People with male pattern baldness may be more susceptible to severe COVID-19, says study by Spanish researchers
A group of researchers suggest that men with male pattern baldness (or androgenic alopecia) are more likely to develop severe COVID-19.
COVID-19 emerged just over six months ago and in this short span of time, researchers have found a lot about the disease. So far, it is known that men, the elderly and those with co-morbidities are at a higher risk of severe COVID-19.
Now, a group of researchers suggest that men with male pattern baldness (or androgenic alopecia) are more likely to develop severe COVID-19. The link has been proposed on the basis of two different studies on patients in Spain.
The researchers are calling this risk factor the ‘Gabrin’s sign’ after Dr Frank Gabrin, the first US physician to die of COVID-19. Dr Gabrin had androgenic alopecia and he was also fighting bilateral testicular cancer.
For the first study, 41 COVID-19 patients with bilateral pneumonia were analysed. They were all Caucasian men. Out of them, 71 percent had clinically significant androgenic alopecia (AA) while the rest 29% had some signs of the AA. A total of 39% had severe AA.
For the second study, the researchers studied 175 COVID-19 patients. The male to female ratio was 2.3:1. Out of the group, about 79% of the men and 42% of the women had androgenic alopecia. However, most women were in the older age group as compared to men.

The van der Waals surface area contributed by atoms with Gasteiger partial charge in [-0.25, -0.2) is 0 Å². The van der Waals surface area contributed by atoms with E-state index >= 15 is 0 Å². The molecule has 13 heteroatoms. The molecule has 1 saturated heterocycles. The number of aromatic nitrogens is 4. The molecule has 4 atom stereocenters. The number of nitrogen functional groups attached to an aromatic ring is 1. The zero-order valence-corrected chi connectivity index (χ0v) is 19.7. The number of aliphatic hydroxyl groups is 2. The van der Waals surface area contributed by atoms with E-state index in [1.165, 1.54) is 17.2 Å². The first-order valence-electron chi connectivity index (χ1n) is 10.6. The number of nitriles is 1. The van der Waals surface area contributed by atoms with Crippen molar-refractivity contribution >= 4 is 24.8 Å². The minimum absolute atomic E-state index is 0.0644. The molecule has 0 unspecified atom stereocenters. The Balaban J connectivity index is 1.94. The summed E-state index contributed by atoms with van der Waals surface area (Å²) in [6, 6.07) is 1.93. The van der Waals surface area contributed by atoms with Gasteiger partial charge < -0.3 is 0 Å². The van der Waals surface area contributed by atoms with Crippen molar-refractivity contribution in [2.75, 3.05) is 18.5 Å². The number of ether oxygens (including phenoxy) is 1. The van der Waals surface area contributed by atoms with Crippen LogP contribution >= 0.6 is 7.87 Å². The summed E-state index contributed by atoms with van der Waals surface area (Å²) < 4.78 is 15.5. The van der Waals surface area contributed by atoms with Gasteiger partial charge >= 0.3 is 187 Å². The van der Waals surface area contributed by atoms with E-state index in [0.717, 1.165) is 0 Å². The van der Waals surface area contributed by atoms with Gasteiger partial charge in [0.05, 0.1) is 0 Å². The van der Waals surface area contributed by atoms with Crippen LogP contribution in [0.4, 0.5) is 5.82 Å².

Androgenic alopecia, androgens and SARS-CoV-2
Androgenic alopecia is the most common cause of hair loss in men. Though it also occurs in women, the pattern of hair loss differs in both genders. As per the US National Library of Medicine, in men, hair loss occurs at the temples and crown and leads to a receding hairline whereas in women, this hair loss is from all over the head and there is no receding of the hairline. Also, the condition may lead to complete baldness in men but not in women.
Though the exact cause of the condition is unknown, experts suggest that it occurs due to variations in the androgen receptor gene located on the X chromosome. Androgens are male hormones such as testosterone and dihydrotestosterone. These variations increase the activity of androgen receptors. It has been previously shown that an increase in the expression of the androgen receptor gene leads to higher activity of a protein that activates the spike protein of SARS-CoV-2 virus, which, in turn, helps it bind to the ACE-2 receptors.
More things to consider
In the first study, the authors mentioned that it was only based on visual diagnosis and no information was available on whether any of the people in the study already had got anti-androgen treatment as it would then change the finding of the study.
Regardless, it was suggested that that given the association, anti-androgen therapy may be beneficial for COVID-19 patients.
The study also pointed out that hydroxychloroquine (HCQ), the most debated drug for COVID-19, has shown some androgen (specifically, testosterone) reducing action in mice and a combination of HCQ and itraconazole is currently being studied for prostate cancer treatment. Androgens promote the growth of prostate cancer so those with the disease are given hormone therapy to reduce the production or use of androgens in the body.
For more information, read our article on Baldness.
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